In my blog titled, “Time to Bring Back the Dinosaurs” I suggested that had CIA received an infusion of good, old-fashioned tradecraft, the Khost massacre might have been avoided. In light of the article titled, “A family bereaved and divided,” (Washington Post 29 Jan. 2012) it would appear that assigning full blame to the base chief, Jennifer Matthews, was most unfair.

So, where to begin affixing blame? First, I’d suggest it was negligence on the part of the Agency to permit Jennifer to apply for the posting. What was behind this? The Agency is not noted for personal consideration when making assignments. So, was it impossible for the Agency to find any operations officers to accept this job? Was this why they put an analyst vice an operations officer into this dangerous place? Granted, she was a highly trained analyst. Maybe she’d worked with operations officers in conducting debriefings, but she was not an agent handler. She had not received special operations training which should have been the sine qua non for such a job.

Next, I’d fix blame on the case officer in liaison with the Jordanian service. An Agency officer cannot accept a foreign intelligence service’s word for the trustworthiness of an agent they’d recruited. It was incumbent on the Agency officer in liaison with the service to conduct his own validation procedure. This, he clearly had not done. Why not? Had he just been remiss? Had Headquarters been so enthused at running jointly with the Jordanians an agent who claimed to have direct access to bin Laden that they told this officer, “Just get on with the program?” We’ll never know the answer to this question.

It was poor tradecraft for Headquarters to order the debriefing to take place at Forward Operating Base Chapman. Jennifer should have been ordered to travel to a more secure location maybe in the Kabul area where better security could have been exercised. When is it permitted to bring an unvetted agent into your base, to meet face-to-face with other CIA officers? Never!

Jennifer deserves praise for having agreed to undertake such a dangerous assignment. She left home and hearth to do her part to protect our Homeland by operating against al Qaeda. Her husband, her children, her family can be proud of this CIA analyst who was prepared to give up so much, to take such a risk, all in the hopes of making this world a safer place. In the end, she gave her all.

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Sunday, January 22, 2012

On understanding the Afghan military partnership

This was contributed by a former colleague. He knows more about the intelligence business than the whole blooming Agency combined.

Now a French trained Afghan has killed four French trainers.

To some of my acquaintances who believe that Islamists are for the most part peaceful and so on, I make the following comment. I lived in three Arab countries, and traveled in a number of others, and dealt with locals on a regular basis, but never came to the point where I felt I could really trust one of them completely. So, I posit the following to these people.

Let us assume that you live next door to a devout Afghan Muslim family. For some years you and your family have had good relations and you are in social situations essentially comfortable together. One day a Mullah comes to the male in the Arab family and says something like this.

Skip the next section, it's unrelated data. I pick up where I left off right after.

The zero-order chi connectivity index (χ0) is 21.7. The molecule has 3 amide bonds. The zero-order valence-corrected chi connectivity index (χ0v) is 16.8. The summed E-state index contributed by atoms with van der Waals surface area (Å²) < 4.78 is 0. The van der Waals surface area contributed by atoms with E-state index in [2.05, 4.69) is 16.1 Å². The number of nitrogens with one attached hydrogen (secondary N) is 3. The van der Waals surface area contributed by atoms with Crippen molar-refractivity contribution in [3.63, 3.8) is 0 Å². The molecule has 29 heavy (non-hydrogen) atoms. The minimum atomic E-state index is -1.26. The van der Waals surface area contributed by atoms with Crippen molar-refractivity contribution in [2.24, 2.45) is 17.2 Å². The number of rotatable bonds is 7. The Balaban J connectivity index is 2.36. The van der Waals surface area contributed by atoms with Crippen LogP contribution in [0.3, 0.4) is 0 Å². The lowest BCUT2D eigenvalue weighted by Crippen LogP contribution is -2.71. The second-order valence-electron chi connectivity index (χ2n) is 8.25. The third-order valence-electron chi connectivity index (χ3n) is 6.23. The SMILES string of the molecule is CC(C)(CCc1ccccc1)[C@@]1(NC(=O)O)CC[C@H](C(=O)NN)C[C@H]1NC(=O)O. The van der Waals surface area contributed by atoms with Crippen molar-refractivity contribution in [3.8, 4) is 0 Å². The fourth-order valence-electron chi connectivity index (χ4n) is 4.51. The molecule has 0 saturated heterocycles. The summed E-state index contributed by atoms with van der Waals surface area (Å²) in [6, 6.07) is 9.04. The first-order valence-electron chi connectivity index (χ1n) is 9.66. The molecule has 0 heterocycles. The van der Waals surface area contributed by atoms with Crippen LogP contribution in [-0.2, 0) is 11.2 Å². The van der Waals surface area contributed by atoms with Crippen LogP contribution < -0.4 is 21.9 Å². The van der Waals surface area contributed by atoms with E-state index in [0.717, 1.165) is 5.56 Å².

"Your American neighbor has a close relative fighting in Afghanistan who with his military unit was responsible for blowing up a Mosque in your village outside of Khandahar. Some of your relatives were killed. It has been decreed that in retaliation you must kill your next door neighbor--even if you should later be killed by the infidels you will be a martyr."

Now here is the problem. Which will win out, your friendship with the Arab in which case he will not act against you, or he will, because of his total devotion to Islam, follow the instructions of the cleric and comply with the instructions passed to him. (I for one would not want to deal with this option.) Of course, one can introduce factors that would tend to obviate this dilemma in some way. But in its essence it is still out there.

I have never given up my strong sense of cynicism about Arabs and how, when, and where they place their loyalty. As you know, Brits said you can't buy an Arab but only rent him. Certainly in our Stations it was an attitude that was easy to adopt and act on.

We had a friend in Baghdad, an elderly but wealthy Arab who had the Carrier Air Conditioner distributorship for several Arab countries. He felt he was too old to continue to manage it and so gave the business to his son to manage. The son did so for a brief while and then disposed of it, making a lot of money. He promptly went to Beirut to live in a big penthouse, and became a playboy. Don't know the end of this since we were evacuated at the time of the 6 Day War, but such intra-family betrayals are not, I believe, unusual.

I never felt they trusted each other, and now, with factions arising in the mobs of the Arab Spring, it is easy to see that unity and loyalty does not rate high among them. Well, I guess we, you, I and others of us have fought our battles, will become victims, of the wisdom of our contemporary leaders who see good in all those things, people, and places we question.

And thus ends my colleague's offering. Are all Muslims this devious? No, not the modern ones. But a Muslim who believes in guiding his life according to Sharia,....